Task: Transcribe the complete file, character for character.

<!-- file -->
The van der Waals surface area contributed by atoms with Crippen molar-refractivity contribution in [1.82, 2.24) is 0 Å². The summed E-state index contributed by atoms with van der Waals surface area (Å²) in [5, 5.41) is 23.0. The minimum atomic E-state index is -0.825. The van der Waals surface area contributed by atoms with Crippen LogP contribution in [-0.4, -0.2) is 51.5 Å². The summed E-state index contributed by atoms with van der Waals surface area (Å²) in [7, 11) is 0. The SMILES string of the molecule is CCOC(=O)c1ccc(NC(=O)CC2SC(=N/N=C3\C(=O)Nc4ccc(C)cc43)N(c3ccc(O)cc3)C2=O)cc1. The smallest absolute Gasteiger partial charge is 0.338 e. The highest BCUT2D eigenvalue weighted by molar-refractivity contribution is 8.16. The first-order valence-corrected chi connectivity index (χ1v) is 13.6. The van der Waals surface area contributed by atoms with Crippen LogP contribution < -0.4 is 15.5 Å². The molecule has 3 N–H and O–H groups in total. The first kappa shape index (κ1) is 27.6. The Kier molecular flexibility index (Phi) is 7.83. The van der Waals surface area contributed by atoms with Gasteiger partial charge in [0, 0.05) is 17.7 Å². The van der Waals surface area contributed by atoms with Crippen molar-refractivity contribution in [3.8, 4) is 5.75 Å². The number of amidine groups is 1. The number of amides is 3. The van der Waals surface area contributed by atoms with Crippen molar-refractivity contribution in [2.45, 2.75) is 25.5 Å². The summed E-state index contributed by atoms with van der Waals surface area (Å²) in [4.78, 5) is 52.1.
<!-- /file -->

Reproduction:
The van der Waals surface area contributed by atoms with Crippen molar-refractivity contribution in [1.82, 2.24) is 0 Å². The summed E-state index contributed by atoms with van der Waals surface area (Å²) in [5, 5.41) is 23.0. The minimum atomic E-state index is -0.825. The van der Waals surface area contributed by atoms with Crippen LogP contribution in [-0.4, -0.2) is 51.5 Å². The summed E-state index contributed by atoms with van der Waals surface area (Å²) in [7, 11) is 0. The SMILES string of the molecule is CCOC(=O)c1ccc(NC(=O)CC2SC(=N/N=C3\C(=O)Nc4ccc(C)cc43)N(c3ccc(O)cc3)C2=O)cc1. The smallest absolute Gasteiger partial charge is 0.338 e. The highest BCUT2D eigenvalue weighted by molar-refractivity contribution is 8.16. The first-order valence-corrected chi connectivity index (χ1v) is 13.6. The van der Waals surface area contributed by atoms with Crippen LogP contribution < -0.4 is 15.5 Å². The molecule has 3 N–H and O–H groups in total. The first kappa shape index (κ1) is 27.6. The Kier molecular flexibility index (Phi) is 7.83. The van der Waals surface area contributed by atoms with Gasteiger partial charge in [0, 0.05) is 17.7 Å². The van der Waals surface area contributed by atoms with Crippen molar-refractivity contribution in [3.8, 4) is 5.75 Å². The number of amidine groups is 1. The number of amides is 3. The van der Waals surface area contributed by atoms with Crippen molar-refractivity contribution in [2.45, 2.75) is 25.5 Å². The summed E-state index contributed by atoms with van der Waals surface area (Å²) in [4.78, 5) is 52.1.